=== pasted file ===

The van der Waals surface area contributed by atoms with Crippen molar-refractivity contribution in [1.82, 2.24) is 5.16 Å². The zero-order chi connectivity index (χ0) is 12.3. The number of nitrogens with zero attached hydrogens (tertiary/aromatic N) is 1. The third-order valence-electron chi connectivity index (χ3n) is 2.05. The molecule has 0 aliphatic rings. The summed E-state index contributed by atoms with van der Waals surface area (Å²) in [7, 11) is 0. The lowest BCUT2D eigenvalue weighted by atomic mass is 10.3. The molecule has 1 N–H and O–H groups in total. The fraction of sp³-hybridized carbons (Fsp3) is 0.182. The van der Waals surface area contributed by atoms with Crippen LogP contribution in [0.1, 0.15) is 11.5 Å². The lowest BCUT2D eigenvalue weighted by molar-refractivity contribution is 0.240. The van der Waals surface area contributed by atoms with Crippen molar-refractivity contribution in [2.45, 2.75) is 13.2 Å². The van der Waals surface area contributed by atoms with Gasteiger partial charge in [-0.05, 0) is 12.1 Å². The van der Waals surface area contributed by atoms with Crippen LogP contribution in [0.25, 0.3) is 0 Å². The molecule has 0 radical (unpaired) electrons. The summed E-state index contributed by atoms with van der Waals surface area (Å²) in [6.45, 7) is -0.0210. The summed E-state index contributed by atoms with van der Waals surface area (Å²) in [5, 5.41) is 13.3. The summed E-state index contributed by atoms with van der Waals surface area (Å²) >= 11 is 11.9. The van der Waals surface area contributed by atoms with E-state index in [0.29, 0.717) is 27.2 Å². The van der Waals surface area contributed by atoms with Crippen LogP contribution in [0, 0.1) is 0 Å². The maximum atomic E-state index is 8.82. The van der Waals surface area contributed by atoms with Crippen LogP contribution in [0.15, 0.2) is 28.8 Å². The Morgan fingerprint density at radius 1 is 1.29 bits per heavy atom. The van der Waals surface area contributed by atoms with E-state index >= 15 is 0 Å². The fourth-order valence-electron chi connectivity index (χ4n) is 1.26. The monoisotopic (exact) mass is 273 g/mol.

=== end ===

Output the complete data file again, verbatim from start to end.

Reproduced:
The van der Waals surface area contributed by atoms with Crippen molar-refractivity contribution in [1.82, 2.24) is 5.16 Å². The zero-order chi connectivity index (χ0) is 12.3. The number of nitrogens with zero attached hydrogens (tertiary/aromatic N) is 1. The third-order valence-electron chi connectivity index (χ3n) is 2.05. The molecule has 0 aliphatic rings. The summed E-state index contributed by atoms with van der Waals surface area (Å²) in [7, 11) is 0. The lowest BCUT2D eigenvalue weighted by atomic mass is 10.3. The molecule has 1 N–H and O–H groups in total. The fraction of sp³-hybridized carbons (Fsp3) is 0.182. The van der Waals surface area contributed by atoms with Crippen LogP contribution in [0.1, 0.15) is 11.5 Å². The lowest BCUT2D eigenvalue weighted by molar-refractivity contribution is 0.240. The van der Waals surface area contributed by atoms with Crippen molar-refractivity contribution in [2.45, 2.75) is 13.2 Å². The van der Waals surface area contributed by atoms with Gasteiger partial charge in [-0.05, 0) is 12.1 Å². The van der Waals surface area contributed by atoms with Crippen LogP contribution in [0.25, 0.3) is 0 Å². The molecule has 0 radical (unpaired) electrons. The summed E-state index contributed by atoms with van der Waals surface area (Å²) in [6.45, 7) is -0.0210. The summed E-state index contributed by atoms with van der Waals surface area (Å²) in [5, 5.41) is 13.3. The summed E-state index contributed by atoms with van der Waals surface area (Å²) >= 11 is 11.9. The van der Waals surface area contributed by atoms with E-state index in [0.29, 0.717) is 27.2 Å². The van der Waals surface area contributed by atoms with Crippen LogP contribution in [0, 0.1) is 0 Å². The maximum atomic E-state index is 8.82. The van der Waals surface area contributed by atoms with Crippen LogP contribution in [0.15, 0.2) is 28.8 Å². The Morgan fingerprint density at radius 1 is 1.29 bits per heavy atom. The van der Waals surface area contributed by atoms with E-state index >= 15 is 0 Å². The fourth-order valence-electron chi connectivity index (χ4n) is 1.26. The monoisotopic (exact) mass is 273 g/mol.